8. Undoubtedly, by virtue of Section 108 the provisions relating to appeals from original decrees shall, so far as may be, apply to appeals, inter alia from orders made under the Civil P. C. Accordingly, in an appeal against an appealable order under the C. P. C., the powers of the appellate Court, as far as may be will be the same as are conferred by the Code on the trial Court. So also by virtue of Rule 2 of Order 43, the rules of Order 41, shall apply, so far as may be, to appeals from orders. In spile of this, the scope of the appeal under Order 43, Rule 1 (r) is restricted as discussed above to examine the propriety and/or legality of order passed under the various rules of Order 39 referred therein. A distinction has to be made between the scope of regular appeal and a miscellaneous appeal under the aforesaid provision. While deciding the appeal of former character the appellate Court has, on the theory that appeal is continuation of suit, power to allow amendment in the pleadings, but in an appeal of the latler type the appellate Court has jurisdiction only to adjudicate upon the correctness or otherwise of order refusing or granting an interim injunction. The position of trial Court in such a situation appears to be different, as the trial Court is in seisin of the suit as well as of application for issuance of a temporary injunction made in the suit. The powers exercisable by an appellate Court while hearing appeals preferred under Order 43, Rule 1 (r) cannot be regarded to extend to allowing amendment of the plaint, as he is not in seisin of the suit as such. The ratio of Smt. Saila Bala Dassi's case (AIR 1958 SC 394) (supra), relied on by Shri Nevaskar, is as under (at p. 397):
'An appeal is a proceeding for the purpose of Section 146 and further the expression 'claiming under' is wide enough to include casesof devolution and assignment mentioned in Order 22, Rule 10. Whoever is entitled to be but has not been brought on record under Order 22, Rule 10 in a pending suit or proceeding would be entitled to prefer an appeal against the decree or order passed therein if his assignor could have filed such an appeal, there being no prohibition against it in the Code.'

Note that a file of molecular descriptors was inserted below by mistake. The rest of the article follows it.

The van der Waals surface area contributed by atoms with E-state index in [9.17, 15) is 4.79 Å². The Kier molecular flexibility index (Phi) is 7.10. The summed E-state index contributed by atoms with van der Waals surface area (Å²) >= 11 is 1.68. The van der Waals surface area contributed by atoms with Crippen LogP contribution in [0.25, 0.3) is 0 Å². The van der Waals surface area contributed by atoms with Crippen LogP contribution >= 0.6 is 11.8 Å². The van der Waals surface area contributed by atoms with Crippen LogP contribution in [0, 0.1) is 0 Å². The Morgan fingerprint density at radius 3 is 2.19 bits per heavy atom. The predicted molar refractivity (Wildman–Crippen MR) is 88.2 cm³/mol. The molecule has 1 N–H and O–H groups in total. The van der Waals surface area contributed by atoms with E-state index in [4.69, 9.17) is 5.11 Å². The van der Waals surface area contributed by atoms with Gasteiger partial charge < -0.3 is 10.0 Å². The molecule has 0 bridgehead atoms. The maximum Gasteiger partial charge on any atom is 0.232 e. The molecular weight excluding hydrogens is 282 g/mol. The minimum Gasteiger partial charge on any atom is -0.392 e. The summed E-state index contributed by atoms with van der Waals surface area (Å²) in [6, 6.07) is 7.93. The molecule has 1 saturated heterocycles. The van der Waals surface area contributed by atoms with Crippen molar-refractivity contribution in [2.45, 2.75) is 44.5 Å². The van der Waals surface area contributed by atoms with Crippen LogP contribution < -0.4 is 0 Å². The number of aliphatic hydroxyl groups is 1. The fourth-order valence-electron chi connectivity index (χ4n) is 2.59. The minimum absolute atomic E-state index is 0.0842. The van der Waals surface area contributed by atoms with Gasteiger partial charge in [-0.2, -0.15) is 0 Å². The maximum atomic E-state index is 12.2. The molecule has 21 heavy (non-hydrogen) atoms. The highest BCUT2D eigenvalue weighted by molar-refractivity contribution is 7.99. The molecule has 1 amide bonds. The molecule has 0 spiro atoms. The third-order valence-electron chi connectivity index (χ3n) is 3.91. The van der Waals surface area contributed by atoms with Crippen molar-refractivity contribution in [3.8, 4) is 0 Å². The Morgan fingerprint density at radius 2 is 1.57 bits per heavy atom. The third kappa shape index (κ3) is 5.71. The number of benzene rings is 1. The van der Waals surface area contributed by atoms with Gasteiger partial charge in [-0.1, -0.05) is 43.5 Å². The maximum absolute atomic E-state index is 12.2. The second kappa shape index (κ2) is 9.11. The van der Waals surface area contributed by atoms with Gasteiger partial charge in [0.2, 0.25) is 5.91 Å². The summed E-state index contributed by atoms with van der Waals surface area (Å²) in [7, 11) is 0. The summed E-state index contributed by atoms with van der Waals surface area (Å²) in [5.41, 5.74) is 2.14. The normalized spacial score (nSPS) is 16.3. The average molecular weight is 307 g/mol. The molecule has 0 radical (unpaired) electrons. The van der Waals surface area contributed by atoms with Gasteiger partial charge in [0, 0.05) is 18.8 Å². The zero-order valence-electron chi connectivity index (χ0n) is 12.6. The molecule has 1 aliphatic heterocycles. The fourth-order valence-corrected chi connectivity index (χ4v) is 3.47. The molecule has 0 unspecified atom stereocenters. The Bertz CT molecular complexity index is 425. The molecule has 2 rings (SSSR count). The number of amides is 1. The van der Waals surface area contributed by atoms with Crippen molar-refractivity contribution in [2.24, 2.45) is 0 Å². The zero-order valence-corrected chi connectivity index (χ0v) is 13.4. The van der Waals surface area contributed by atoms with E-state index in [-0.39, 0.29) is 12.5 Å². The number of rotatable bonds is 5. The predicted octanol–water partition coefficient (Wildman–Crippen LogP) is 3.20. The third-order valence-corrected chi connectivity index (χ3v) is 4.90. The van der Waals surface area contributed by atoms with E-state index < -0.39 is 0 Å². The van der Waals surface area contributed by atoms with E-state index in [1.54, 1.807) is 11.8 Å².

9. The context in which the appeal was treated as a proceeding in the aforesaid case was different. In the present situation, the word 'proceeding' connotes merely an ap-plication for issuance of a temporary injunction and/or its reply. Accordingly, where the plaintiff-applicant moves an application for amendment of the application for issuance of temporary injunction, the appellate Court may be regarded to have jurisdiction to decide it.
10. In view of the aforesaid discussion, it has to be concluded that the learned District Judge acted in an illegal manner and he appears to have erroneously assumed jurisdic tion to allow the application for amendment of the plaint submitted by the plaintiff-applicant. It is law well settled that a party cannot confer jurisdiction on a Court, which it does not possess. Accordingly, nothing turns on the fact that it was the plaintiff-applicant, who solicited amendment before' the learned District Judge. It appears further that the learned District Judge acted in an illegal manner in setting aside the order passed by the trial Court granting injunction in favour of the plaintiff-applicant-herein merely after allowing amendment in the plaint.
11. As a result of the discussion aforesaid, this revision succeeds and is hereby allowed. The impugned order is set aside. Now the case will go back to the learned District Judge for decision of the appeal in accordance with law and observations made herein above. In the circumstances of the case, I leave the parties to bear their own costs as incurred.